We post a new episode of Appalachian History weekly podcast every Sunday. Check us out on the Stitcher network, available on mobile phones, in-car dashboards and tablets worldwide. Just click below to start listening:
We open today’s show with the story of “The Great Train Robbery” of the Baltimore & Ohio. The railroad holdup made headlines worldwide on March 10, 1949. It was an event reminiscent of Wild West days, and it seized the imagination of reporters on newspapers across the US. B&O employee Bill Taylor, who was working at the Martinsburg, WV train station the night of the robbery, shares his version of the tale.
We’ll pause in between things to catch up on a Calendar of Events in the region this week, with special attention paid to events that emphasize heritage and local color.
Have you ever had to take the fall because you crossed swords with a higher up you caught doing wrong? Did they ever fire a gun directly at you? Did they send minions to ransack your home in the middle of the night? William Henry Jenkins’ family had to endure every one of these things all because his dad volunteered to be a deputy sheriff in Norton, VA.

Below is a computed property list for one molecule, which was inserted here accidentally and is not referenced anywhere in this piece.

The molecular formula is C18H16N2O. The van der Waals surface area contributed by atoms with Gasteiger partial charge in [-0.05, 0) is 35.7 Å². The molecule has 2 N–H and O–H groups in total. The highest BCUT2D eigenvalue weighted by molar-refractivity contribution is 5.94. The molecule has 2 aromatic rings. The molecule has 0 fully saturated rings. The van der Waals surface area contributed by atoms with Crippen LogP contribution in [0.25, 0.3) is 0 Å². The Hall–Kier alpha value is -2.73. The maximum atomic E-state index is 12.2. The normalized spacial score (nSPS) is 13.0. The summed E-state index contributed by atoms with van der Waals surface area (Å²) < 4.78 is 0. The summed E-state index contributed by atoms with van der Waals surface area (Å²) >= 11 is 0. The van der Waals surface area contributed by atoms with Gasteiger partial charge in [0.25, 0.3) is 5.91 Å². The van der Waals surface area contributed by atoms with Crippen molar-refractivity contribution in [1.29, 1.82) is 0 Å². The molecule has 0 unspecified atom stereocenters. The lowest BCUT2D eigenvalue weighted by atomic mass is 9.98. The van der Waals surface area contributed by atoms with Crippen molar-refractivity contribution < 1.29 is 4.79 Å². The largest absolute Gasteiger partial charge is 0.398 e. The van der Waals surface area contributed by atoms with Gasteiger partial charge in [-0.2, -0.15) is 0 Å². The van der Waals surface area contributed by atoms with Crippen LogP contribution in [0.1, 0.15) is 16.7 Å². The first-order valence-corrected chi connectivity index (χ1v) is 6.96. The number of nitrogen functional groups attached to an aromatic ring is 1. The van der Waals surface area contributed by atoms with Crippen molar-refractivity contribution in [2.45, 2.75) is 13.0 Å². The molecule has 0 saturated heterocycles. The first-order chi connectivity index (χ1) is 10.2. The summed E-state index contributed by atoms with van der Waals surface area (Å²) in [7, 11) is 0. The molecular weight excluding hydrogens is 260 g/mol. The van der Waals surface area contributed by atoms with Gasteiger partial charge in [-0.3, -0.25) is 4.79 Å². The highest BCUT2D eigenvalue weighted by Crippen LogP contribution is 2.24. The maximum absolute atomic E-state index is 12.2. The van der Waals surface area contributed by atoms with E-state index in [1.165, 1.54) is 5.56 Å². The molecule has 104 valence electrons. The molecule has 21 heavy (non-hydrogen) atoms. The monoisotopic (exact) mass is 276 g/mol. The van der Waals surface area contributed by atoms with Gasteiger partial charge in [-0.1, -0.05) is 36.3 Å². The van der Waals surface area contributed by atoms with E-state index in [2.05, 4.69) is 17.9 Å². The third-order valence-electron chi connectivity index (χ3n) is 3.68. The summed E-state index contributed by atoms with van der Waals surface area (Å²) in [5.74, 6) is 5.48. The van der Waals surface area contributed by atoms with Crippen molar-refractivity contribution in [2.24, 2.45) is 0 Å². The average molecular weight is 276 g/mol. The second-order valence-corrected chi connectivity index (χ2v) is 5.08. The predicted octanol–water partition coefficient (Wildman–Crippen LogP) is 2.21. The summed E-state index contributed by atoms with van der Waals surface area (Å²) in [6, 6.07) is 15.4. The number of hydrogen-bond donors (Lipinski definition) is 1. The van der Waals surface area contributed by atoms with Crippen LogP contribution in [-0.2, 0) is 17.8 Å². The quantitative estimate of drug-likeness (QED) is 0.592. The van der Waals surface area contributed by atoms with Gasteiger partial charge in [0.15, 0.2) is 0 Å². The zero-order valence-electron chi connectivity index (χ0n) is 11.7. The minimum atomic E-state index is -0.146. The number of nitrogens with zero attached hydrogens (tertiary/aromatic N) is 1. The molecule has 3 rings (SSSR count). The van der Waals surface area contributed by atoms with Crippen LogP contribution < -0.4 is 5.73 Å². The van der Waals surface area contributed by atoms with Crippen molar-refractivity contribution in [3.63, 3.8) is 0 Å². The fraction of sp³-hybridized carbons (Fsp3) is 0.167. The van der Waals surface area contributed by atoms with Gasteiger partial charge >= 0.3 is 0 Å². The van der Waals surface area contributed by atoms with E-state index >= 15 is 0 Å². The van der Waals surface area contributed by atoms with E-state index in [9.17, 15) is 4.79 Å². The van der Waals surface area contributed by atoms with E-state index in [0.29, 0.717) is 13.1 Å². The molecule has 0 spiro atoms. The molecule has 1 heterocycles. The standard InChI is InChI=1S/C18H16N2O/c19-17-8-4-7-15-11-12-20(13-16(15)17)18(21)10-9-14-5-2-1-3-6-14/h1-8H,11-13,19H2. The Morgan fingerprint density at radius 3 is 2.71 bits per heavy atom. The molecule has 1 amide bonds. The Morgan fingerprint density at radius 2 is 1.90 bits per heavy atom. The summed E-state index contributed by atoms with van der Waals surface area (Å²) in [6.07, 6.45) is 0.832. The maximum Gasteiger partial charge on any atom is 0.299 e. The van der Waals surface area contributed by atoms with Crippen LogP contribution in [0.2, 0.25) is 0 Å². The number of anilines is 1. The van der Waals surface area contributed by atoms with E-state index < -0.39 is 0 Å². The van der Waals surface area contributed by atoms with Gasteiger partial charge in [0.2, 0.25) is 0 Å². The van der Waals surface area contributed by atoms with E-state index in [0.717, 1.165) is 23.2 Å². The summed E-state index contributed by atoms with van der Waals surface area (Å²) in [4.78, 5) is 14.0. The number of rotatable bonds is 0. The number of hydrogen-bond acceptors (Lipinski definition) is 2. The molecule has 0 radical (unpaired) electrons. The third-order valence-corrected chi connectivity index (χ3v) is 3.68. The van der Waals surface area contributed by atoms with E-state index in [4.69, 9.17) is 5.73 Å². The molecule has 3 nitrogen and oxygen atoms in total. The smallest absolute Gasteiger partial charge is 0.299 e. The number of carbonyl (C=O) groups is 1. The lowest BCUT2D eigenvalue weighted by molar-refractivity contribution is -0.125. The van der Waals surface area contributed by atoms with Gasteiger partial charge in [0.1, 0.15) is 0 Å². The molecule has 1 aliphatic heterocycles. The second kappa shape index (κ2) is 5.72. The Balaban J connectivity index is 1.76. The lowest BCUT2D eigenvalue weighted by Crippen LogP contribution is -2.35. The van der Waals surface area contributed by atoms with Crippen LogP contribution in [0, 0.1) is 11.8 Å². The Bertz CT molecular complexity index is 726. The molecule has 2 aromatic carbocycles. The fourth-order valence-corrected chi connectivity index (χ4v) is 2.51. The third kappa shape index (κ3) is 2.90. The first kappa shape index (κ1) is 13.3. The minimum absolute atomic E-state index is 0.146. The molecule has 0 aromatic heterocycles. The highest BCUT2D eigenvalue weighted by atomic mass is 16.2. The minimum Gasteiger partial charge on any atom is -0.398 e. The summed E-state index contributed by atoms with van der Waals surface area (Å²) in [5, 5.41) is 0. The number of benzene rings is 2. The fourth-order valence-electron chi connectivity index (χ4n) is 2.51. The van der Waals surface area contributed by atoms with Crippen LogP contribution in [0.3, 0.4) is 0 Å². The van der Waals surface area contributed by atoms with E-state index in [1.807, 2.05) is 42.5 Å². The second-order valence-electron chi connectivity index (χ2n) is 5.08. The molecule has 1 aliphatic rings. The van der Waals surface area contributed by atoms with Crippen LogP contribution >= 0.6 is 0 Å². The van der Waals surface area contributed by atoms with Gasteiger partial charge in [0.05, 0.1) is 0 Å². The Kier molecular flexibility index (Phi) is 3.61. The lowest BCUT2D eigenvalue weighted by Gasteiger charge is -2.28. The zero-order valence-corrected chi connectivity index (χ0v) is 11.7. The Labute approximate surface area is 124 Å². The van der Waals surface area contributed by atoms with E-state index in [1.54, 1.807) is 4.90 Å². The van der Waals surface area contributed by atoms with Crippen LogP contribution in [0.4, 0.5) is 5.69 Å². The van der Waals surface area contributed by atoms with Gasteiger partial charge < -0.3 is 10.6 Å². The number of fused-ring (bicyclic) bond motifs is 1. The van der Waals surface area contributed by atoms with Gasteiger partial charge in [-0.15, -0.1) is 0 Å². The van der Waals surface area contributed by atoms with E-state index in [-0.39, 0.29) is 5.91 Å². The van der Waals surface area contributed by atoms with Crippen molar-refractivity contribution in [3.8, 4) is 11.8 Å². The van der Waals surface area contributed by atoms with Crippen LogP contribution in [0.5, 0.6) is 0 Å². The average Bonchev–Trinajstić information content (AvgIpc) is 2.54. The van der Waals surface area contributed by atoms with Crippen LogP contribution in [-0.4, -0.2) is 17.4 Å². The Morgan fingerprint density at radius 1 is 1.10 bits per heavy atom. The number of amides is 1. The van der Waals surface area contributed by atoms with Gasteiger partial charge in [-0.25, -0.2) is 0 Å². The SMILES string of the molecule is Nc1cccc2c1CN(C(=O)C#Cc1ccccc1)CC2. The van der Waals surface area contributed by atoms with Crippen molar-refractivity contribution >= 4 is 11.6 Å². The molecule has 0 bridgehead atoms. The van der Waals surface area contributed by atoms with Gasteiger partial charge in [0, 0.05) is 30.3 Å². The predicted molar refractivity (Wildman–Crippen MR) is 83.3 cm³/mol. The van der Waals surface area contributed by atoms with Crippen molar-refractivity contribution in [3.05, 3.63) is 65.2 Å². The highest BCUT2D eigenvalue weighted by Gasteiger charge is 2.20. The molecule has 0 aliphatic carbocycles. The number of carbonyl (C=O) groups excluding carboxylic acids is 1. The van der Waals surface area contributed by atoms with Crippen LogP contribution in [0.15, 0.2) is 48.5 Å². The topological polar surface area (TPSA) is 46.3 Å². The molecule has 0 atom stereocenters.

Dan Pierce, author of the newly published Corn From a Jar, told an interviewer last week that his goal with the book was to seek out “the humanity of people making moonshine, who were generally looking for ways to support their families, hold on to their farms, and stay out of the mills and mines.” Mark Lynn Ferguson, who runs the site The Revivalist: Word from the Appalachian South, gets the discussion rolling.
We’ll wrap things up with a look at one of Alabama’s natural wonders. Jackson County has the highest concentration of caves, springs and sinkholes of any county in the United States. Tucked in among the Paint Rock River watershed’s underground splendor is one of Appalachia’s most magnificent canyons, a 150-foot-wide bowl-shaped natural amphitheater that sits between 200-foot-tall limestone walls.
And, thanks to the good folks at the Internet Archive we’ll be able to enjoy some authentic Appalachian music by Jimmy Smith in a 1926 recording of Mountain Blues.
So, call your old Plott hound up on the porch, fire up your corncob pipe, and settle in for a dose of Appalachian History.